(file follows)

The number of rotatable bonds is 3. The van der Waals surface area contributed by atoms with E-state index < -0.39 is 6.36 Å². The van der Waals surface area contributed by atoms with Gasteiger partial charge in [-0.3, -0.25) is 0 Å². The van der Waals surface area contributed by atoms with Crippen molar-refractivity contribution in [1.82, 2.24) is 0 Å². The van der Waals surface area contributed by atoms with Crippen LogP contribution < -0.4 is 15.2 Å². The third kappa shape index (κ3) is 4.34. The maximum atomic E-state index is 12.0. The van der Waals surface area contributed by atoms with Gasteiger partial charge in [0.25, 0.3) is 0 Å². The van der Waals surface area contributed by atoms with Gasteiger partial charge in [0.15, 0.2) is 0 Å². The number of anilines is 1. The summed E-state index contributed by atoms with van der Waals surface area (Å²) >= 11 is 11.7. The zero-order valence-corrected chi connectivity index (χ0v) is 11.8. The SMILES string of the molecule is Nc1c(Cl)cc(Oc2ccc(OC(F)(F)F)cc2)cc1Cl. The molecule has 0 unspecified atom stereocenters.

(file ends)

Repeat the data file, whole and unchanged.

The number of rotatable bonds is 3. The van der Waals surface area contributed by atoms with E-state index < -0.39 is 6.36 Å². The van der Waals surface area contributed by atoms with Gasteiger partial charge in [-0.3, -0.25) is 0 Å². The van der Waals surface area contributed by atoms with Crippen molar-refractivity contribution in [1.82, 2.24) is 0 Å². The van der Waals surface area contributed by atoms with Crippen LogP contribution < -0.4 is 15.2 Å². The third kappa shape index (κ3) is 4.34. The maximum atomic E-state index is 12.0. The van der Waals surface area contributed by atoms with Gasteiger partial charge in [0.25, 0.3) is 0 Å². The van der Waals surface area contributed by atoms with Gasteiger partial charge in [0.15, 0.2) is 0 Å². The number of anilines is 1. The summed E-state index contributed by atoms with van der Waals surface area (Å²) >= 11 is 11.7. The zero-order valence-corrected chi connectivity index (χ0v) is 11.8. The SMILES string of the molecule is Nc1c(Cl)cc(Oc2ccc(OC(F)(F)F)cc2)cc1Cl. The molecule has 0 unspecified atom stereocenters.